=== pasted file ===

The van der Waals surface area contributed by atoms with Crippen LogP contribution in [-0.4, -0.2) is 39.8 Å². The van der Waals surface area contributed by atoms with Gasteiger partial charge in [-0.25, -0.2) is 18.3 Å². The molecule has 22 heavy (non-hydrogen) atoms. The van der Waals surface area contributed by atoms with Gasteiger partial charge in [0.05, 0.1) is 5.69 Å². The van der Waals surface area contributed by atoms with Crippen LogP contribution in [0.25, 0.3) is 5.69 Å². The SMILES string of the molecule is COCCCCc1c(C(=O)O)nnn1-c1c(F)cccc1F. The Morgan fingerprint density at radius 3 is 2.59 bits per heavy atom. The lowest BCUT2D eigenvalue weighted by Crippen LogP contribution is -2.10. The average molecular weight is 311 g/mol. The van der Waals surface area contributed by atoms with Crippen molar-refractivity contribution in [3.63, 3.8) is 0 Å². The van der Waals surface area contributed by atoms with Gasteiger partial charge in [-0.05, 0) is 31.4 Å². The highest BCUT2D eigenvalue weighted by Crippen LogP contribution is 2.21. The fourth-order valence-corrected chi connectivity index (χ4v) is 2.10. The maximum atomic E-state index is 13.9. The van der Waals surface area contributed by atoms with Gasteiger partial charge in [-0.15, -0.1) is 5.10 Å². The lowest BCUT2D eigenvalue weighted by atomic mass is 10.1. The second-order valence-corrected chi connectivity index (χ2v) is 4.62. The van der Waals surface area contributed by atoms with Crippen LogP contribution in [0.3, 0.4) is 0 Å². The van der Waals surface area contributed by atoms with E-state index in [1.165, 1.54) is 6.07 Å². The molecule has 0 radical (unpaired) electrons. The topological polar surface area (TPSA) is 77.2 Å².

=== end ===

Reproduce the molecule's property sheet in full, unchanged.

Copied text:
The van der Waals surface area contributed by atoms with Crippen LogP contribution in [-0.4, -0.2) is 39.8 Å². The van der Waals surface area contributed by atoms with Gasteiger partial charge in [-0.25, -0.2) is 18.3 Å². The molecule has 22 heavy (non-hydrogen) atoms. The van der Waals surface area contributed by atoms with Gasteiger partial charge in [0.05, 0.1) is 5.69 Å². The van der Waals surface area contributed by atoms with Crippen LogP contribution in [0.25, 0.3) is 5.69 Å². The SMILES string of the molecule is COCCCCc1c(C(=O)O)nnn1-c1c(F)cccc1F. The Morgan fingerprint density at radius 3 is 2.59 bits per heavy atom. The lowest BCUT2D eigenvalue weighted by Crippen LogP contribution is -2.10. The average molecular weight is 311 g/mol. The van der Waals surface area contributed by atoms with Crippen molar-refractivity contribution in [3.63, 3.8) is 0 Å². The van der Waals surface area contributed by atoms with Gasteiger partial charge in [-0.05, 0) is 31.4 Å². The highest BCUT2D eigenvalue weighted by Crippen LogP contribution is 2.21. The fourth-order valence-corrected chi connectivity index (χ4v) is 2.10. The maximum atomic E-state index is 13.9. The van der Waals surface area contributed by atoms with Gasteiger partial charge in [-0.15, -0.1) is 5.10 Å². The lowest BCUT2D eigenvalue weighted by atomic mass is 10.1. The second-order valence-corrected chi connectivity index (χ2v) is 4.62. The van der Waals surface area contributed by atoms with Crippen LogP contribution in [0.3, 0.4) is 0 Å². The van der Waals surface area contributed by atoms with E-state index in [1.165, 1.54) is 6.07 Å². The molecule has 0 radical (unpaired) electrons. The topological polar surface area (TPSA) is 77.2 Å².